Walking with Ellen and Shaq

As Bob and I strolled along the beach with our feet in the water, it seemed like every other shirt on the beach was trying to tell us something. I was especially entertained by a nine-year-old who wore a shirt that said: “Take More Risks.”

Seriously, kid, who are you to tell me what to do!

We were just chatting while taking a nice stroll down the beach, but we kept passing t-shirts that begged to be read.

“Save Water. Drink Wine”

“I Pooped Today”

“Whatever”

We talked about what our clothing was like when we were kids back in the 60s. We didn’t think about making literal statements on our clothes. The clothes were the statement (and they didn’t say much).

Pretty much it was like this: You have clothes. Be happy.

At least that’s the sentiment suggested by our parents.

This gave way to a conversation about designers and branding, which is something I haven’t really cared about in my clothing. I simply want clothes that aren’t too expensive and make me look smarter, thinner, tanner, more approachable, slightly aloof, sophisticated, down-to-earth, and can be purchased at Costco. That’s it.

I do like words though. And if these kinds of shirts were around when I was a kid, you can be sure I would have begged my parents for them, been upset that they wouldn’t buy them for me, and then moped about it until either they or I couldn’t stand it anymore and I was forced to get over it.

Since Bob has become a grandfather, he has become particularly good at conveying an I-walked-30-miles-to-school-in-the-snow-uphill-both-ways” posit, so he elaborated about his childhood, which according to him was mostly spent outside fending for himself like an animal until his parents turned on the porch light and he and his sisters were allowed to return home. Clothing was required but nobody cared what it looked like.

I looked at his clothes and mine as we walked along and said, “Our clothes aren’t saying anything.”

But then I looked closer. While t-shirts yell things at you, our clothes were much more subdued. We took inventory. Bob was wearing:

  • Adidas ballcap
  • Adidas beach shirt
  • Nike swimsuit with a small swoosh
  • O’Neill flip-flops

I really teased him about being a walking, whispering advertisement. Then he turned on me.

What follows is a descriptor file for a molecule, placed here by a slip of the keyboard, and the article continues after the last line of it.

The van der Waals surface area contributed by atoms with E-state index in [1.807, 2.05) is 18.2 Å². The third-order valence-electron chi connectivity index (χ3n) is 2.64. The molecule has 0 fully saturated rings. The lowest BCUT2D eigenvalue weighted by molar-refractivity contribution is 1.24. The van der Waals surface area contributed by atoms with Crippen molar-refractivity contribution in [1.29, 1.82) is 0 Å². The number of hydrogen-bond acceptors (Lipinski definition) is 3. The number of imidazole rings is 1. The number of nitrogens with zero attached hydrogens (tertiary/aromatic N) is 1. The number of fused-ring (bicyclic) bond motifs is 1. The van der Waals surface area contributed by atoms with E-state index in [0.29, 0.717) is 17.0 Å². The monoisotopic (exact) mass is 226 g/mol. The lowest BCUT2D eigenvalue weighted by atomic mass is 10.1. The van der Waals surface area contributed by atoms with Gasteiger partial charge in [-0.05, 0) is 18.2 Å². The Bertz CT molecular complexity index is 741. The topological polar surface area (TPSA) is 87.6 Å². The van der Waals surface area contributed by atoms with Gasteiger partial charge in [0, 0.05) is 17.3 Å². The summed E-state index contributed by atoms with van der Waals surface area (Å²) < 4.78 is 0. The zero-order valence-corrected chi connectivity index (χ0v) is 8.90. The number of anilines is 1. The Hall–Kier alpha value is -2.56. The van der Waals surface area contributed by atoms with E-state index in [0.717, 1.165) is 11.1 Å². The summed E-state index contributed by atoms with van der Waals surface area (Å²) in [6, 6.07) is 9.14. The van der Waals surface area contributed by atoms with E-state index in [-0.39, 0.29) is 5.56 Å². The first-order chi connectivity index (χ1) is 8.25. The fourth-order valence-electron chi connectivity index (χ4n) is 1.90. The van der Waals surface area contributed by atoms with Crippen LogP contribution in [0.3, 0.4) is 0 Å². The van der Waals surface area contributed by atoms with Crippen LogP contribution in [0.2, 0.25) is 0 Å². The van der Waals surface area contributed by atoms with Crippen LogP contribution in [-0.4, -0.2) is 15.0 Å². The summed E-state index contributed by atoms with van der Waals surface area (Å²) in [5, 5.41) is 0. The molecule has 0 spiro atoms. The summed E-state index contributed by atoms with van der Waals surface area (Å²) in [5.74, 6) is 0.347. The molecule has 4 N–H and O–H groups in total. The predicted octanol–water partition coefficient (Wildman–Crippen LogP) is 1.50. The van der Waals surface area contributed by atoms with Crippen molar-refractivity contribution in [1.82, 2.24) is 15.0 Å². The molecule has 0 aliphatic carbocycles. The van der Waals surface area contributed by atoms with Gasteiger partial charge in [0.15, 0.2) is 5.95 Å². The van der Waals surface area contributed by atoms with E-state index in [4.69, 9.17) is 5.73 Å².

My flip-flops were Sanuk. That was all the advertising we could find without looking at the inside tag of my swimsuit. We are very competitive, so we looked at this like golf. The person with less name brands would be the winner.

“What about your glasses?” he asked in frustration. (It looked like I was going to win this round in a cruel and unfair way.)

“You got me there,” I said. “They’re Ellen Degeneres.”

I was winning – 4 to 2, but I felt bad. I was not wearing a hat or a swimsuit cover-up, so the playing field wasn’t even. I thought I should declare it a tie, but then I realized something. “Hey. You’re wearing glasses, too.”

Bob looked at me defeated. “They’re Shaquille O’Neal.”

“Shaquille O’Neal! Shaq has a line of eye glasses? That guy’s into everything, and he just gave me the win.”

I’m still not sure why I find it so funny that Shaq has a line of glasses, but it cracked me up. So, we finished our walk – Bob in his Shaq’s and me in my Ellen’s. Two walking, whispering billboards.

 

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10 Comments

  1. Rob Swanson

     /  August 8, 2019

    I’m fairly convinced that God gives men wives so someone will make sure his clothes don’t have holes. You can commonly hear in my household, “You can’t wear that, it has a hole in it.” ” it’s my favorite shirt. ” “With a hole in it. Wear something else.” And we won’t even talk about crotchless jockey shorts.

    Reply
    • Bob and I have favorite clothing that we just don’t want to part with. We are more tolerant of each other’s weird choices than we used to be, but only if we are at home. I agree with the decision not to talk about crotchless jockey shorts. This seems like the wrong type of blog for that!

      Reply
  2. See, I would win. I’m generic all the way!

    Reply
  3. Kim Sutter

     /  August 8, 2019

    Hilarious! When I was a kid in the 70s all my clothes said about me was: I wear earth shoes and polyester shirts and bell bottoms. Yikes! If I was lucky enough to get a hand-me-down box of clothes from my cousins, I wore corduroy pants, which was so cool! As a kid in the 80s you weren’t cool at all unless you wore Nike tennis shoes, Jordache jeans with heavily embroidered back pockets, and an Izod shirt with the alligator logo and your collar turned
    up. Nowadays my clothes say: for heavens sake, cover up those fifty-two year old belly rolls! Double yikes!

    Reply
  4. I have Ellen Degeneres eyeglasses, too! They sell them at Costco.

    Reply
  5. Art Manning

     /  August 10, 2019

    Sounds pretty cool advertising for these companies and such. How much do they pay for these services?

    Reply

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